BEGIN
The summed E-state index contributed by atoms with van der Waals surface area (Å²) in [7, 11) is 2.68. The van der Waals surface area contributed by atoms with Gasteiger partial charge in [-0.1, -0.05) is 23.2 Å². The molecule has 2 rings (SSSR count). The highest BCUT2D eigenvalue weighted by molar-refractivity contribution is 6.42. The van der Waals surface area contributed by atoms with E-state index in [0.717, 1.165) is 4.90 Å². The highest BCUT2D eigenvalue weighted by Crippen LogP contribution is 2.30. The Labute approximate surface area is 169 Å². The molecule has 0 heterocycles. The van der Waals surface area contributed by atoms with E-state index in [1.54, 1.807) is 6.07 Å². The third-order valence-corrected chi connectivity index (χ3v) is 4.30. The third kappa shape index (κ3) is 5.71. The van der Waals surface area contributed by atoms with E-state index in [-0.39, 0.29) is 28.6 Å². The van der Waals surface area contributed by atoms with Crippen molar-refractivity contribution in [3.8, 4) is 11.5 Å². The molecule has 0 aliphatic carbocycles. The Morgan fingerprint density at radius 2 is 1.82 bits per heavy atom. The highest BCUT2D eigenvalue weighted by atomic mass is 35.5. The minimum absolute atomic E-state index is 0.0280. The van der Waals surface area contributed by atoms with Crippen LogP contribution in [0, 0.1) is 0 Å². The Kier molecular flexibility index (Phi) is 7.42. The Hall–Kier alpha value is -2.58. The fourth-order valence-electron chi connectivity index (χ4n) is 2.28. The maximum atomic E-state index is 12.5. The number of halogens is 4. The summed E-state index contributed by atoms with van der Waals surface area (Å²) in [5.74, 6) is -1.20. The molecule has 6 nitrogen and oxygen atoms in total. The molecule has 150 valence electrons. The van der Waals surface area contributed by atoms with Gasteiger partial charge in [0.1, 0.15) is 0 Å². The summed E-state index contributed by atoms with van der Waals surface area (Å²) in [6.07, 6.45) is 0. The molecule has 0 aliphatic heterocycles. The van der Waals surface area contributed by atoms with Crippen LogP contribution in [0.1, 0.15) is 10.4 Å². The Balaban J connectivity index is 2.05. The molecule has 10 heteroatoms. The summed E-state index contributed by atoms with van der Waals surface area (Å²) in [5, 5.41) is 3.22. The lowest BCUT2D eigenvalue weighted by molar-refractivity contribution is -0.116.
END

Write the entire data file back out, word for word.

The summed E-state index contributed by atoms with van der Waals surface area (Å²) in [7, 11) is 2.68. The van der Waals surface area contributed by atoms with Gasteiger partial charge in [-0.1, -0.05) is 23.2 Å². The molecule has 2 rings (SSSR count). The highest BCUT2D eigenvalue weighted by molar-refractivity contribution is 6.42. The van der Waals surface area contributed by atoms with E-state index in [0.717, 1.165) is 4.90 Å². The highest BCUT2D eigenvalue weighted by Crippen LogP contribution is 2.30. The Labute approximate surface area is 169 Å². The molecule has 0 heterocycles. The van der Waals surface area contributed by atoms with E-state index in [1.54, 1.807) is 6.07 Å². The third-order valence-corrected chi connectivity index (χ3v) is 4.30. The third kappa shape index (κ3) is 5.71. The van der Waals surface area contributed by atoms with E-state index in [-0.39, 0.29) is 28.6 Å². The van der Waals surface area contributed by atoms with Crippen molar-refractivity contribution in [3.8, 4) is 11.5 Å². The molecule has 0 aliphatic carbocycles. The Morgan fingerprint density at radius 2 is 1.82 bits per heavy atom. The highest BCUT2D eigenvalue weighted by atomic mass is 35.5. The minimum absolute atomic E-state index is 0.0280. The van der Waals surface area contributed by atoms with Crippen LogP contribution in [0, 0.1) is 0 Å². The Kier molecular flexibility index (Phi) is 7.42. The Hall–Kier alpha value is -2.58. The fourth-order valence-electron chi connectivity index (χ4n) is 2.28. The maximum atomic E-state index is 12.5. The number of halogens is 4. The summed E-state index contributed by atoms with van der Waals surface area (Å²) in [5.74, 6) is -1.20. The molecule has 6 nitrogen and oxygen atoms in total. The molecule has 150 valence electrons. The van der Waals surface area contributed by atoms with Gasteiger partial charge in [0.1, 0.15) is 0 Å². The summed E-state index contributed by atoms with van der Waals surface area (Å²) in [6.07, 6.45) is 0. The molecule has 0 aliphatic heterocycles. The van der Waals surface area contributed by atoms with Crippen LogP contribution in [0.1, 0.15) is 10.4 Å². The Balaban J connectivity index is 2.05. The molecule has 10 heteroatoms. The summed E-state index contributed by atoms with van der Waals surface area (Å²) in [5, 5.41) is 3.22. The lowest BCUT2D eigenvalue weighted by molar-refractivity contribution is -0.116.